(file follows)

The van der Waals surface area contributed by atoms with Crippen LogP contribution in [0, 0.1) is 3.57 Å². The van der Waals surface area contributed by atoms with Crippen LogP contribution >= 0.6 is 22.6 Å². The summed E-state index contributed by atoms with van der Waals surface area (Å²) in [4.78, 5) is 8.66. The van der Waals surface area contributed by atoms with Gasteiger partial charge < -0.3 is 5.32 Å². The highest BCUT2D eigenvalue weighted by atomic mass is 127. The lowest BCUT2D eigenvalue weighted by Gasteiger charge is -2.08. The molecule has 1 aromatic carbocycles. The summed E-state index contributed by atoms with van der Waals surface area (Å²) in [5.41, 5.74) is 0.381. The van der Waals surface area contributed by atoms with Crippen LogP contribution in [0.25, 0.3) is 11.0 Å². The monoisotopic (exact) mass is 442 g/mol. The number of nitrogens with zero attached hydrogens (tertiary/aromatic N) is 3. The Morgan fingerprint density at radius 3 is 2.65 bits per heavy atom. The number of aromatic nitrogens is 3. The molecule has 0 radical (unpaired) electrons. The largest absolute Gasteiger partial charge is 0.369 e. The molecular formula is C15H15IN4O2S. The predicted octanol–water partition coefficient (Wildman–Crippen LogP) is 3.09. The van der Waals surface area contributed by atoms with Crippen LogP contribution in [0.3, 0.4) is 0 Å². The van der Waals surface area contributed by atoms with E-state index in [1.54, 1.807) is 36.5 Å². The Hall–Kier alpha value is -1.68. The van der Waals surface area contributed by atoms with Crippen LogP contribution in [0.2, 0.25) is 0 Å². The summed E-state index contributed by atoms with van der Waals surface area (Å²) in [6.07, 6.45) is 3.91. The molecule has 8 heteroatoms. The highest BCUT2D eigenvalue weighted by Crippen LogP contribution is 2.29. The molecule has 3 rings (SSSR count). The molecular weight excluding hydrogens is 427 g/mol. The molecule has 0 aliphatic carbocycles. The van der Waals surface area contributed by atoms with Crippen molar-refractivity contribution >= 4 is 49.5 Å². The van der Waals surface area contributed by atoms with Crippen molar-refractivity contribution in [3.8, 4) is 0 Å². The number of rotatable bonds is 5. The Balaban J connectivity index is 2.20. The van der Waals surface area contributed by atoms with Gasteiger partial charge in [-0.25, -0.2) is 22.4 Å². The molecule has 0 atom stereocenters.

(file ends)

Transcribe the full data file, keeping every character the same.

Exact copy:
The van der Waals surface area contributed by atoms with Crippen LogP contribution in [0, 0.1) is 3.57 Å². The van der Waals surface area contributed by atoms with Crippen LogP contribution >= 0.6 is 22.6 Å². The summed E-state index contributed by atoms with van der Waals surface area (Å²) in [4.78, 5) is 8.66. The van der Waals surface area contributed by atoms with Gasteiger partial charge < -0.3 is 5.32 Å². The highest BCUT2D eigenvalue weighted by atomic mass is 127. The lowest BCUT2D eigenvalue weighted by Gasteiger charge is -2.08. The molecule has 1 aromatic carbocycles. The summed E-state index contributed by atoms with van der Waals surface area (Å²) in [5.41, 5.74) is 0.381. The van der Waals surface area contributed by atoms with Crippen LogP contribution in [0.25, 0.3) is 11.0 Å². The monoisotopic (exact) mass is 442 g/mol. The number of nitrogens with zero attached hydrogens (tertiary/aromatic N) is 3. The Morgan fingerprint density at radius 3 is 2.65 bits per heavy atom. The number of aromatic nitrogens is 3. The molecule has 0 radical (unpaired) electrons. The largest absolute Gasteiger partial charge is 0.369 e. The molecular formula is C15H15IN4O2S. The predicted octanol–water partition coefficient (Wildman–Crippen LogP) is 3.09. The van der Waals surface area contributed by atoms with Crippen LogP contribution in [0.3, 0.4) is 0 Å². The van der Waals surface area contributed by atoms with E-state index in [1.54, 1.807) is 36.5 Å². The Hall–Kier alpha value is -1.68. The van der Waals surface area contributed by atoms with Crippen LogP contribution in [0.2, 0.25) is 0 Å². The summed E-state index contributed by atoms with van der Waals surface area (Å²) in [6.07, 6.45) is 3.91. The molecule has 8 heteroatoms. The highest BCUT2D eigenvalue weighted by Crippen LogP contribution is 2.29. The molecule has 3 rings (SSSR count). The molecular weight excluding hydrogens is 427 g/mol. The molecule has 0 aliphatic carbocycles. The van der Waals surface area contributed by atoms with Crippen molar-refractivity contribution >= 4 is 49.5 Å². The van der Waals surface area contributed by atoms with Crippen molar-refractivity contribution in [3.8, 4) is 0 Å². The number of rotatable bonds is 5. The Balaban J connectivity index is 2.20. The van der Waals surface area contributed by atoms with Gasteiger partial charge in [-0.25, -0.2) is 22.4 Å². The molecule has 0 atom stereocenters.